Jayanthi is no stranger to contrasts. She says that when Kumaresh and she play on the stage, they consciously bring contrasts to the fore. For instance, the veena, being of frets and plucked strings, is best positioned to bring out gamakas — the oscillations around a note, the micro-tonal variations, which is truly the hallmark of Carnatic music. The violin is 180 degrees away; shorter strings and the glide of the bow makes it ideal for speed (although Jayanthi often demonstrates glissando, letting her fingers rapidly glide over the frets.) One is discrete, the other is continuous. Whether the audience discerns this nuance or not, the effect is electrifying.

Jayanthi probably absorbed some of this out-of-the-box thinking from her iconoclastic mentor. In his conservative milieu, Balachander’s antics almost made him an apostate — he would play only a series of ragas or ragas and tanams with no compositions in-between, sometimes having a shaft of light shine on him on an otherwise dark stage. It was this desire to be different that provoked Jayanthi into starting the original Cup O’Carnatic series, meant to prime the lay audience for informed listening, without being pedantically instructive. You learn, for example, how to identify the difference between Janaranjani and Purnachandrika.

Carnatic Fun series

Then came the ‘Cup of Carnatic Fun Series’ with some fun blends. For instance, in ‘Harry Potter meets Carnatic Music,’ the Harry Potter background music segues seamlessly first into Sindhu Bhairavi and then Shanmukhapriya. In that vein, one enjoys her other offerings, such as ‘The Good, the Bad and the Ugly’ meets Carnatic Music’ (One ‘feels’ Clint Eastwood’s nonchalance through the veena notes even as the movie’s background music merges into Ritigowla). ‘Pink Panther meets Carnatic Music’, Game of Thrones, Pirates of the Caribbean... they are truly fun, if one wants a refreshing break from hard-core Carnatic.

Her listeners are enchanted. Jayanthi speaks of an instance when an Indian child in Seattle mentioned Nattai when her teacher narrated the story of ‘The Lion and the Mouse’ in class. Adults too are fascinated. For instance, R. Sridhar, former managing director, Shriram Transport Finance Corporation, and a major patron of Krishna Gana Sabha, says, “In the sea of personalised YouTube channels, Jayanthi Kumaresh’s ‘Cup O’Carnatic’ is a whiff of fresh air.”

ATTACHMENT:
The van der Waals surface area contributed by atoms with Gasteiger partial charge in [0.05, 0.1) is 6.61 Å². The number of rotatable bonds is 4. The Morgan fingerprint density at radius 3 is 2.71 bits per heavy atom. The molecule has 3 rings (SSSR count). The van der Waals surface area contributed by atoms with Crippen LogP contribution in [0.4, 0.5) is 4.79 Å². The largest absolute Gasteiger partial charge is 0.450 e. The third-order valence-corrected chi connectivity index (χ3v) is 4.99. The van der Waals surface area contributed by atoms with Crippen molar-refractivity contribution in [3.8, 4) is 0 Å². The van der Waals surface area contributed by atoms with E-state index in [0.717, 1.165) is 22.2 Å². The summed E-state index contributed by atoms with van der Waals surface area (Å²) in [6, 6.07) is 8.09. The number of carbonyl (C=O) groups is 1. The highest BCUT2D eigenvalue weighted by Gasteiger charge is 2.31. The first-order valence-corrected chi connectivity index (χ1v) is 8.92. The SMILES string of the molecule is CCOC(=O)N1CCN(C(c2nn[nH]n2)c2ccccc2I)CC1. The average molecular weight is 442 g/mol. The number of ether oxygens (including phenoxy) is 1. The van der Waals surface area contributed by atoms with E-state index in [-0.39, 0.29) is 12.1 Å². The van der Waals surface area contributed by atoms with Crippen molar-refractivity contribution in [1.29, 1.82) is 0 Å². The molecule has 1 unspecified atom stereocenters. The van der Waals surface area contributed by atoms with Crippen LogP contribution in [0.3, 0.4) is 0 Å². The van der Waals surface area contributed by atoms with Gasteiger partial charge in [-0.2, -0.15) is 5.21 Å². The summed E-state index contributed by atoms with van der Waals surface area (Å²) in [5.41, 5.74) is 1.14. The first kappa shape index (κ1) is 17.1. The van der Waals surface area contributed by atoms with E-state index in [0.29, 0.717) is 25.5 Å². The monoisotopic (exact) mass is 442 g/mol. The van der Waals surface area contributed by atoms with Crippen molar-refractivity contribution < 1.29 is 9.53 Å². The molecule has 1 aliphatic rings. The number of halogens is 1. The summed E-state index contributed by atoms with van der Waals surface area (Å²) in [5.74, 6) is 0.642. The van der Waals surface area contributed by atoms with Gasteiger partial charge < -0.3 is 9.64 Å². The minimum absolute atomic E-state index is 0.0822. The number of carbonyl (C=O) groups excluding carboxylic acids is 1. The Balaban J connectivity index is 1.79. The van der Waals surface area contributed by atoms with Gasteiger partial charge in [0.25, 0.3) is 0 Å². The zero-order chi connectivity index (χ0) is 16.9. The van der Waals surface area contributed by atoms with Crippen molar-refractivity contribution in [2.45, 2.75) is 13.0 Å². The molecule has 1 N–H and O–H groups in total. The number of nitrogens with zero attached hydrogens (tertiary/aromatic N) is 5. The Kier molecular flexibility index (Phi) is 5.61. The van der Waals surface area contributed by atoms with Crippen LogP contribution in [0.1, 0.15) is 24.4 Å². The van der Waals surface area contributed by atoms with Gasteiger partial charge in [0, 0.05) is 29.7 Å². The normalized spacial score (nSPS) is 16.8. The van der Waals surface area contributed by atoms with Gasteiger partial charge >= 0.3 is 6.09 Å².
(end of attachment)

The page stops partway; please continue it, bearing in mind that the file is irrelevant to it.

The chief concern of Carnatic musicians is that their constituency of listeners is not growing enough. And today’s musicians are not willing to accept this with fatalistic resignation. If Harish Sivaramakrishnan showers a Brindavana Saranga in ‘rock’ style, Jayanthi Kumaresh brings in multiple blends in a cuppa. Complementing this inventiveness is the evolution of online delivery channels.

Jayanthi says she has not let the new modes of delivery impact what emanates from her veena. According to her, the absence of a physical audience and the barometer of applause take away distractions and help the musician focus more on the music.

That, in turn, should boost creativity. Carnatic music is quintessentially grammar-centric; the connoisseur frowns at liberties taken with rules. But musicians like Jayanthi Kumaresh are finding ways to liberate their creativity without forsaking grammar.

Moral of the story: If you want to tether a wild mustang, make sure you give it a long rope or else the peg will come off.

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Printable version | Jun 12, 2021 10:49:42 PM |